Raymond Burr Vineyards
2009 Cabernet Franc
California: Sonoma County
A Wine whose name is Franc
Today marks the long-awaited return of what is certainly our most popular Cabernet Franc producing wineries of these last six years! We’ve missed you, Raymond Burr Vineyards and we are so thrilled to be showcasing your remarkable 2009 Sonona Valley Cabernet Franc, today.
A true delight from first sniff, wine is a treat to inhale. Long before taking a sip, we found ourselves sticking our noses deeply into our glasses, reveling in wondrous aromatics.
On the palate, the wine is very pleasing. Lacking any of the problems that can often plague this varietal, today’s Cab Franc behaves more like a premium Cabernet Sauvignon, delivering delicious fruit, great tannin structure and a wonderful mouth feel, with an up-front grippiness that becomes softer and more elegant the longer the wine breathes. This wine is Cab Sauv-like in this regard but it is also, unmistakably, a Franc. The wine does have dark fruit, but it is also bright and very food-friendly.
Very highly recommended, enjoy this super versatile treat with a wide variety of pairings. For a vegetarian delight, pair this wine a mushroom tortellini. Four our meat lovers, spareribs, a hearty grilled beef burger or roasted quail would be superb.
Deep and dark with concentrated dark ruby hues from core to edge. Bright and translucent, this wine picks up room light and reflects it.
Lush, richly layered and brimming with aromas, this wine leads with dark black fruit of blackberry, cassis and dark plum. As it breathes, it expands to include rich layers of tobacco, dark spice, cedar, bakers chocolate, black cherry and a hint of dusty earth.
Light black pepper at the tip of the tongue, with flavors of black cherry, blackberry and unsweetened dried cranberry. The wine coast the mouth with these initial flavors. Then, softer flavors of candy apple, red currant, subtle baking spice and chocolate appear.
Elegant and rich with exceptional balance and lovely, soft tannins that invite you to enjoy slow, lingering sips.
What the Winery Says
“Rich and layered with touches of cedar and espresso, this wine has comples dried berry flavors with a hint of dusty overtones from our hillside terrior. Drinkable now, it will mature and age for the next few years.” Phyllis Zouzounis, Winemaker.
About the Winery
Raymond Burr and Robert Benevides had met, as professional actors, in the middle 1950s on the television program which was to make a legend of Burr, “Perry Mason.” Motivated in the beginning by friendship, the Burr/Benevides relationship was bolstered and advanced by their individual interest in, and knowledge of, the cultivation and hybridization of orchids. In the next several years this shared hobby began to grow until the obvious resolution was to make it a commercial venture. And so, Sea God Nurseries was born, becoming in the 20-odd years of its life an international presence with ranges in Fiji, Hawaii, the Azores Islands and in Southern California.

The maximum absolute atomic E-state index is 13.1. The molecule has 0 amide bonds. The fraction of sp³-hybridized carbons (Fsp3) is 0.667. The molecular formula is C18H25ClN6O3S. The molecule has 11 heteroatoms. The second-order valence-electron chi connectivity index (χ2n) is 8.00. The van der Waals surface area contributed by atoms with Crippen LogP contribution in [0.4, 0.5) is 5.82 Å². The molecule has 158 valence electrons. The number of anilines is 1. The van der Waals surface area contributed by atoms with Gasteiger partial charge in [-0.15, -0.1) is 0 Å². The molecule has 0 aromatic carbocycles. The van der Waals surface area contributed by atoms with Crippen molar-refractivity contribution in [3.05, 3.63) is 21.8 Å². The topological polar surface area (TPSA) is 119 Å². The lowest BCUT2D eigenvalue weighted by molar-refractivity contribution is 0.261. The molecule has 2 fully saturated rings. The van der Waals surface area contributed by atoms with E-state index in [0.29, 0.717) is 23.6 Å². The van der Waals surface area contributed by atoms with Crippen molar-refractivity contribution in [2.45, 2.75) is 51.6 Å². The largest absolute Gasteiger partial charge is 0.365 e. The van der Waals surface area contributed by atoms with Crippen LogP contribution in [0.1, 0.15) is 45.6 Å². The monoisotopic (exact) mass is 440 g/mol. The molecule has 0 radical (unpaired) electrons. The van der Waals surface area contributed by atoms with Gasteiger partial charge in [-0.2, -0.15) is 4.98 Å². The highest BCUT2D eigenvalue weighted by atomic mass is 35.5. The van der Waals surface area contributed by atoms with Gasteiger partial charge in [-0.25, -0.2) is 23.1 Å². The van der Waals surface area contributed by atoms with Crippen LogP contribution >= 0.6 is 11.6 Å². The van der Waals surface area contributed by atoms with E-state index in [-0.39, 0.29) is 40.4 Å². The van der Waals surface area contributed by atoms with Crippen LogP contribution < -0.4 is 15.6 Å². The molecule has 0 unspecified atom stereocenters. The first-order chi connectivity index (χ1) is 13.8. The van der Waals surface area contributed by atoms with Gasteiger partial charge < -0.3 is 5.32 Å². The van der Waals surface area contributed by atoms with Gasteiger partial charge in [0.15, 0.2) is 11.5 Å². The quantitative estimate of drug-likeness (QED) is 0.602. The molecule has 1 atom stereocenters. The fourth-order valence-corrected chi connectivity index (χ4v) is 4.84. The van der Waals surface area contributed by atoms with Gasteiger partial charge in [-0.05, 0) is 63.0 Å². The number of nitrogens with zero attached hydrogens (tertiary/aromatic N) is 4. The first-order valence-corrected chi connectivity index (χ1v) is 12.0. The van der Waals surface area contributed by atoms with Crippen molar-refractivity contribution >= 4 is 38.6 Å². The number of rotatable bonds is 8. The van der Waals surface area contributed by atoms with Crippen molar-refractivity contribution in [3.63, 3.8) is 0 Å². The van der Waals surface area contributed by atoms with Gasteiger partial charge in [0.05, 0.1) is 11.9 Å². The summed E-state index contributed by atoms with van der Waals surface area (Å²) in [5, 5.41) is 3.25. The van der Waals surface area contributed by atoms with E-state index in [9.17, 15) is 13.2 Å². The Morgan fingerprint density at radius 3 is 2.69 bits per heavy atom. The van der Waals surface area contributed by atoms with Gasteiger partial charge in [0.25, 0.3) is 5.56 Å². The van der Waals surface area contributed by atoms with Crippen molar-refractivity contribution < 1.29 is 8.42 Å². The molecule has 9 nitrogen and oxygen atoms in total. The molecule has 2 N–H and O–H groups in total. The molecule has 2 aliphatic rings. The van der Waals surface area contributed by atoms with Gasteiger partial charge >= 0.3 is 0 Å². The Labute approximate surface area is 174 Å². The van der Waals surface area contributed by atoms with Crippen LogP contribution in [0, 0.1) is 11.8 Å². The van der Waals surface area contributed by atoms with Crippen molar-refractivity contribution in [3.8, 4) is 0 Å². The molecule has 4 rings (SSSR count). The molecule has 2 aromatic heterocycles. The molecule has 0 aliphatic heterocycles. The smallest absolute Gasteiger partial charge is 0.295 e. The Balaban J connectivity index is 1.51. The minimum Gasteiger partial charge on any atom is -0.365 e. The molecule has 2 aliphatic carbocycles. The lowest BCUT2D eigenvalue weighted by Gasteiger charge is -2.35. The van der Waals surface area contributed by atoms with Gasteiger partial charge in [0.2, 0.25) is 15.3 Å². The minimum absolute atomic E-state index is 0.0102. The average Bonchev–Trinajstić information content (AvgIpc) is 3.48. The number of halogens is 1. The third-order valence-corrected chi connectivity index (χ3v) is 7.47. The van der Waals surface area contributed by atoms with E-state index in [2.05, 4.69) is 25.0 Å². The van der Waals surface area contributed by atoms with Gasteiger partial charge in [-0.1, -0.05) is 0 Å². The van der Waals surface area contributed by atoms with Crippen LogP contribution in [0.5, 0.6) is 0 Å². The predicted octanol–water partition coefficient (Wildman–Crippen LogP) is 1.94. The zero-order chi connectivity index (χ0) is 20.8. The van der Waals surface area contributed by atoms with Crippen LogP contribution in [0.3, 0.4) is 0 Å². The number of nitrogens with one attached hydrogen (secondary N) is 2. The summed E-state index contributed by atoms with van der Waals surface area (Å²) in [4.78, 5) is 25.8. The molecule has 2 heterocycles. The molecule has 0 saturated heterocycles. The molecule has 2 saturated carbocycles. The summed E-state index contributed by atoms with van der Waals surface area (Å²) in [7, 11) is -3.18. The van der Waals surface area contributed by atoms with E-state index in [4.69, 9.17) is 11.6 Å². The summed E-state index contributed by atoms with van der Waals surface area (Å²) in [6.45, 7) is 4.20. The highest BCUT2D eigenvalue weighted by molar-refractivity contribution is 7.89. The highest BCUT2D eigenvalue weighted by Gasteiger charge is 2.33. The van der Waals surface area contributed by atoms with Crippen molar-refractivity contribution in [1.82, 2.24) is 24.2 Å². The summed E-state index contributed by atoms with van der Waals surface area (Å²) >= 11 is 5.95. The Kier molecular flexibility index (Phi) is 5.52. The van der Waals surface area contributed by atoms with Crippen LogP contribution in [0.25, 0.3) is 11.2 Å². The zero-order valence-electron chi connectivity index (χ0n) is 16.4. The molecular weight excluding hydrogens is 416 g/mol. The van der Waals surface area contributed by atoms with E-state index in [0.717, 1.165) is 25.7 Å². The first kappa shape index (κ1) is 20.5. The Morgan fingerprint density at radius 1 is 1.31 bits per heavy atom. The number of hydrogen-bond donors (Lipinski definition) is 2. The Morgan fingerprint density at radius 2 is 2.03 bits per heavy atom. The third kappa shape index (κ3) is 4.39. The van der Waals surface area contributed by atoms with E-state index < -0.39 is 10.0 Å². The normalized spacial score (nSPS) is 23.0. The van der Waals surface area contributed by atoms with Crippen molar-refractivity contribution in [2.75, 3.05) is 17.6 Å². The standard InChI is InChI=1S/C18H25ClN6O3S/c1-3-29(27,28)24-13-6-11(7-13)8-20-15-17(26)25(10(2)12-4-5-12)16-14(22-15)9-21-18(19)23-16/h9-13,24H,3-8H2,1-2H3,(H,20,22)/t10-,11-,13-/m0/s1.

Simultaneously, Benevides had become Executive in Charge of Production on Mr. Burr’s very successful television series “Ironside” and together they managed an island in Fiji they had bought, where they raised copra and cattle.
In 1976 Benevides, on the advice of his father, had purchased an eminently desirable farm in the Dry Creek Valley and in the following months, as the nine-year “Ironside” drew to a close, Burr and Benevides traveled in northern California, the scene of both their young lives (Burr was raised in Vallejo, Benevides on the Peninsula, both attended school in Berkeley). Benevides took Burr to see his property in Sonoma County.
Around this time, the Dry Creek Valley was in transition; having for a long while produced hops, and then prunes, the area was just beginning to be recognized as the prime terrain for grape-growing that it now is. By 1980 the Burr/Benevides partnership had moved their orchid nurseries to the valley and work on the manzanita covered benchlands began…the clearing, the tilling, the sterilization; the wells dug, the drip-systems installed, the Roman drains, the French drains, the trellises built, the wires strung…all while the two men were actively engaged in the Viacom presentation of the new adventures of “Perry Mason” which over a period of five years was filmed in Denver, Colorado, Paris, France and Toronto, Canada!
The grapes were planted in 1986: Cabernet Sauvignon, Cabernet Franc, Chardonnay, and, for the proprietors, a small section of Port–the bareroot stock imported from Portugal. (The Port, originally intended for family and friends, has somehow found its way onto the Cartes du Vin of a couple of upscale San Francisco restaurants, and in 1996 took Double Gold at the wine fair there.)